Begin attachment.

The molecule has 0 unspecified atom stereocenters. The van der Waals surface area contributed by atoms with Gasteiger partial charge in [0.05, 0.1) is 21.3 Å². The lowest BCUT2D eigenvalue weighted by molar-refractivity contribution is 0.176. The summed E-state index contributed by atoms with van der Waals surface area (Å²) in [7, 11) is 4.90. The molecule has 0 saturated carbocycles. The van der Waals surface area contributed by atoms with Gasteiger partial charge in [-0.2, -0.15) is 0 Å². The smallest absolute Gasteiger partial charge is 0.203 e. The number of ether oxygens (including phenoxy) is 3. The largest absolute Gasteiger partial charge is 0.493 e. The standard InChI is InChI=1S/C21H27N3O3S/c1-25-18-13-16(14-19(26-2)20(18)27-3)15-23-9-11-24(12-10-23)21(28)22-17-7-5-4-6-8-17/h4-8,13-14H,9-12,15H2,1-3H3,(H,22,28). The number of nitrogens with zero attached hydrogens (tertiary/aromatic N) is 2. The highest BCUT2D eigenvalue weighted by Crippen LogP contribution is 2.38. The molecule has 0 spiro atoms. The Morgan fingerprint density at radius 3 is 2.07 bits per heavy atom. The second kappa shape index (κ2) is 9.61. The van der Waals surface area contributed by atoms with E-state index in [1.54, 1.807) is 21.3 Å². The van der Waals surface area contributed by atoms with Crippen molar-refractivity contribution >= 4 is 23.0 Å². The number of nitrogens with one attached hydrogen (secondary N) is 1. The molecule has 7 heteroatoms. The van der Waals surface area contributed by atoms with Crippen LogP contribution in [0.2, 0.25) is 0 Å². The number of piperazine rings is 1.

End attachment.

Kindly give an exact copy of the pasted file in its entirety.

The molecule has 0 unspecified atom stereocenters. The van der Waals surface area contributed by atoms with Gasteiger partial charge in [0.05, 0.1) is 21.3 Å². The lowest BCUT2D eigenvalue weighted by molar-refractivity contribution is 0.176. The summed E-state index contributed by atoms with van der Waals surface area (Å²) in [7, 11) is 4.90. The molecule has 0 saturated carbocycles. The van der Waals surface area contributed by atoms with Gasteiger partial charge in [-0.2, -0.15) is 0 Å². The smallest absolute Gasteiger partial charge is 0.203 e. The number of ether oxygens (including phenoxy) is 3. The largest absolute Gasteiger partial charge is 0.493 e. The standard InChI is InChI=1S/C21H27N3O3S/c1-25-18-13-16(14-19(26-2)20(18)27-3)15-23-9-11-24(12-10-23)21(28)22-17-7-5-4-6-8-17/h4-8,13-14H,9-12,15H2,1-3H3,(H,22,28). The number of nitrogens with zero attached hydrogens (tertiary/aromatic N) is 2. The highest BCUT2D eigenvalue weighted by Crippen LogP contribution is 2.38. The molecule has 0 spiro atoms. The Morgan fingerprint density at radius 3 is 2.07 bits per heavy atom. The second kappa shape index (κ2) is 9.61. The van der Waals surface area contributed by atoms with E-state index in [1.54, 1.807) is 21.3 Å². The van der Waals surface area contributed by atoms with Crippen molar-refractivity contribution >= 4 is 23.0 Å². The number of nitrogens with one attached hydrogen (secondary N) is 1. The molecule has 7 heteroatoms. The van der Waals surface area contributed by atoms with Crippen LogP contribution in [0.2, 0.25) is 0 Å². The number of piperazine rings is 1.